Weekly Safety Meeting – Housekeeping Safety

In the workplace, ‘good housekeeping’ is the term used for keeping the worksite clean, neat, and free of hazards that can cause injury. This isn’t just a matter of appearances – it’s a serious safety issue. In fact, we can easily earn OSHA’s “seal of disapproval” – a citation for safety standard violations – for failure to practice good housekeeping. There are, of course, other advantages to good housekeeping. A neat, clean workplace makes it easier to find things, which saves time and increases productivity. It’s a more pleasant place to work, which improves morale. But remember, the real reason for good housekeeping is safety.

In a recent year over 400,000 reported injuries were the result of poor housekeeping causing slips and falls; 35 percent of all lost workdays were caused by injuries due to slips and falls. A cluttered workspace can also be a firetrap. Poor housekeeping creates more places for fires to start and provides fuel for fires to feed on. In fact, many industrial fires are the direct result of accumulations of oil-soaked, and paint-saturated clothing and rags. If there is a fire, clutter can prevent a quick and safe exit and restrict access to fire extinguishing equipment.

Clutter on the job is not only dangerous, it is counterproductive. Quality on the job is hard to maintain when the workspace is crowded and messy. Housekeeping clutter can grow like vines, but it can only grow where it’s allowed to grow. When last week’s clutter is still in our midst to be stumbled over or pushed aside, the system has broken down. A clean workplace should be a common concern for all, but it must be established as such. Identifying common concerns help promote cooperation.

Nobody said housekeeping safety is fun, but it’s part of the job and if you let clutter accumulate then you’ve got to get out the machete and that is a chore. Teamwork is the key to a clean work area and housekeeping-safety. Everyone must do his or her part and realize that housekeeping is a shared responsibility. Remember that good housekeeping reduces accidents, improves morale, and increases efficiency.

Results of Poor Housekeeping Practices:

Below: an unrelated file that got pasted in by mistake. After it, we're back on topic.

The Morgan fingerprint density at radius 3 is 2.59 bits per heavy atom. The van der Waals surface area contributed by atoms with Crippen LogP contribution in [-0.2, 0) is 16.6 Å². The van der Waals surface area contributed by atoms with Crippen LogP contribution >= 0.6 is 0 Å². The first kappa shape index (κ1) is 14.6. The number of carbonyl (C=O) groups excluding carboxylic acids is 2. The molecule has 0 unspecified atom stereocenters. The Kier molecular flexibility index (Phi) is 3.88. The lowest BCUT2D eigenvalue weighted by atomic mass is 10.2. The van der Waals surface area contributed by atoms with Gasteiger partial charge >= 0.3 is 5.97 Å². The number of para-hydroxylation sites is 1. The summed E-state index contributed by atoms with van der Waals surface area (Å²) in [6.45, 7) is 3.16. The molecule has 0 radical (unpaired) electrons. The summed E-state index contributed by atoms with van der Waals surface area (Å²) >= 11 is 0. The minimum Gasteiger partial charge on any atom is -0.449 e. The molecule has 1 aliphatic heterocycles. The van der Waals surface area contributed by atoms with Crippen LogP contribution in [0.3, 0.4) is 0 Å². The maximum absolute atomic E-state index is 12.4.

• Injuries, when employees trip, fall, strike, or are struck by out-of-place objects;
  • Injuries from using improper tools because the correct tool can’t be found;
  • Lowered production because of the time spent maneuvering over and around someone else’s mess, and time spent looking for proper tools and materials;
  • Time spent investigating and reporting accidents that could have been avoided;
  • Fires due to improper storage and disposal of flammable or combustible materials and wastes;
  • Substandard quality of finished products because of production schedule delays, damaged or defective finishes, ill-equipped employees, etc.;
  • Lack of future work due to a reputation for poor quality; and
  • “Wall-to-wall” OSHA inspections due to the poor “first impression” of the compliance officer.

General Housekeeping Rules to Remember Are:

  • Plan your work.
  • Clean up after yourself. Pick up your trash and debris and dispose of it properly, or place it where it will not pose a hazard to others. Institute a routine cleaning schedule.
  • Keep your work area clean throughout the day. This will minimize the amount of time needed to clean a “larger mess” at the end of the day.
  • Dispose of combustibles and flammables properly. If improperly discarded, they will increase the potential for a fire.
  • Clean up all oil spills as soon as possible to minimize spreading.
  • Stack materials and supplies in an orderly manner and secure them so they won’t topple.
  • Do you value your health and safety, your work reputation, as well as your future employment? If you do, practice these general housekeeping rules. 


Housekeeping is a safety concern that is often overlooked or taken for granted. But far too many accidents happen because people didn’t keep their work areas neat and clean. Poor housekeeping also increases the dangers when evacuating the workplace in an emergency. Housekeeping isn’t something to be swept under the rug. It is a legitimate and important safety issue.

Download flyer: SMOTW_805_Housekeeping Safety

Download Spanish flyer: SMOTW_805_Housekeeping Safety_esp

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